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Foreign Affairs

3.74  ·  Rating details ·  8,765 ratings  ·  616 reviews
WINNER OF THE PULITZER PRIZE

Virginia Miner, a fifty-something, unmarried tenured professor, is in London to work on her new book about children’s folk rhymes. Despite carrying a U.S. passport, Vinnie feels essentially English and rather looks down on her fellow Americans. But in spite of that, she is drawn into a mortifying and oddly satisfying affair with an Oklahoman to
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Paperback, 292 pages
Published November 14th 2006 by Random House Trade Paperbacks (first published 1984)
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3.74  · 
Rating details
 ·  8,765 ratings  ·  616 reviews


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Jeffrey Keeten
Nov 17, 2013 rated it really liked it  ·  review of another edition
”In this culture, where energy and egotism are rewarded in the young and good-looking, plain aging women are supposed to be self-effacing, uncomplaining--to take up as little space and breathe as little air as possible.”

 photo Cupid_as_Link_Boy_by_Joshua_Reynolds_zps355b73b9.jpg
Cupid as Link Boy by Joshua Reynolds

Vinnie Miner is 54 years old. She has never been what has been deemed attractive. She went through all the obligatory attempts to improve her appearance as she marched through her twenties, thirties, and forties. None of them worked. ”Indeed i
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Brina
Jul 09, 2017 rated it really liked it
In my quest to read through the Pulitzer Prize winners, I was alerted to Foreign Affairs by Alison Lurie, the 1985 winner. An academic who specializes in children's literature, Lurie's award winning novel is gleaned from her real life experiences. Featuring characters with strong, distinct personalities, Lurie writes of finding romance in the least likely of places while making distinctions between American and British society.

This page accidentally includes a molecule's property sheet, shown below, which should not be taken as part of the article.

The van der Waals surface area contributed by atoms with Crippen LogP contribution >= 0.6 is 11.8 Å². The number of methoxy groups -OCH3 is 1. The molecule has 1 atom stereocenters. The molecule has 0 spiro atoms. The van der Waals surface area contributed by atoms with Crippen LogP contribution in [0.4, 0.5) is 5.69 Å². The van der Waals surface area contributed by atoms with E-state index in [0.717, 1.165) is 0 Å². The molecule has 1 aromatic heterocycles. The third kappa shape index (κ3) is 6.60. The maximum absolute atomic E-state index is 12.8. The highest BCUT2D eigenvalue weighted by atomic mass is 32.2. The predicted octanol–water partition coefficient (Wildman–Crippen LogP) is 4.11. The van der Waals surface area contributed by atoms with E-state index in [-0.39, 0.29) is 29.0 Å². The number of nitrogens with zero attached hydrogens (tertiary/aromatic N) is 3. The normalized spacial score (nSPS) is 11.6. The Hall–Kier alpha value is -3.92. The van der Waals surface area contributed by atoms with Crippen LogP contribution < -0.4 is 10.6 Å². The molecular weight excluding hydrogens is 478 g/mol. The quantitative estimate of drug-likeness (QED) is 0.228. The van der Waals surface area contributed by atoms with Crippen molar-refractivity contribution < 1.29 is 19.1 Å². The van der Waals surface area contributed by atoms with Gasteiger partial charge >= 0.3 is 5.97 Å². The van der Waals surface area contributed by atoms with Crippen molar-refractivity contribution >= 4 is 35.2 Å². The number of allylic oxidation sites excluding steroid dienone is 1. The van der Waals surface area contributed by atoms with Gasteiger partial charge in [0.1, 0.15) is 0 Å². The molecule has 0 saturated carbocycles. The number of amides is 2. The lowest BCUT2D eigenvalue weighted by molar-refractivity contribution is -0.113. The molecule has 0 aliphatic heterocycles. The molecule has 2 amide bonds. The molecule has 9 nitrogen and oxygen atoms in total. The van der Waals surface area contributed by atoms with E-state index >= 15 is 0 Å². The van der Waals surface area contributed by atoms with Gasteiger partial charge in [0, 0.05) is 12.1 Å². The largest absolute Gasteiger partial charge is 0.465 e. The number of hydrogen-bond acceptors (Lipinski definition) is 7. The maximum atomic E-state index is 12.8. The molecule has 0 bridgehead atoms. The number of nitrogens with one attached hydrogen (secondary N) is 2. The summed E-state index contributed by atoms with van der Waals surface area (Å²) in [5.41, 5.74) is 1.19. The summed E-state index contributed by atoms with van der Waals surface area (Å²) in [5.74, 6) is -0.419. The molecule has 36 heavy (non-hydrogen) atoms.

Virginia "Vinnie" Miner is a fifty four year old spinster professor
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Michael Finocchiaro
I enjoyed this book as far as the story goes, but felt a little cheated in the end. Vinnie, the 54-year old, somewhat frumpy protagonist, does her best to stave off her emotions to the point of objectifying her self-pity as an invisible dog, Fido. She meets Chuck Mumpson, a big, clumsy tourist from Oklahoma, on her plane to London where she has a residency to work on a book of research into nursery rhymes for her upstate NY university in Corinth. Also in London for his work on John Gay, the Engl ...more
Emma
Sep 15, 2016 rated it it was amazing  ·  review of another edition
Really great portrayal of a middle aged academic and her sojourn in London. Also a young American colleague of hers in London for research at the same time.
I really enjoyed both their perceptions of London in the eighties and how tourists feel when visiting a city. Vinnie is an Anglophile and an intellectual snob and tries to resist the allures of a brash American tourist. Fred gets involved with a 'luvvie' actress..

Their time in London will not be forgotten. They may have been brief interludes
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B the BookAddict
Nov 17, 2013 rated it really liked it
Charming, perceptive and told with discreet humour, Foreign Affairs is the Pulitzer Prize winning novel about two American academics on six months study leave in Britain. Vinnie (Virginia) is a single 54yo professor from Corinth, an admitted Anglophile in Britain to collect notes on nursery folklore and looking forward to seeing her academic and theatrical British friends. Fred is a very handsome 28yo lecturer from Vinnie's department and in Britain to write a book on the eighteenth century poet ...more
Glenn Sumi
Two American university colleagues doing research in London get involved in very different affairs in Alison Lurie's charming, impeccably written comedy of manners.

A tad lightweight for a Pulitzer Prize-winner (it took the prize in 1985), the highly readable novel offers up wise truths about etiquette, aging and the mysteries of love.

There are some hilarious sections, especially involving a complaining couple named the Vogelers and their demanding baby. And the London setting is evocative (I tim
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Ellie
Dec 13, 2014 rated it really liked it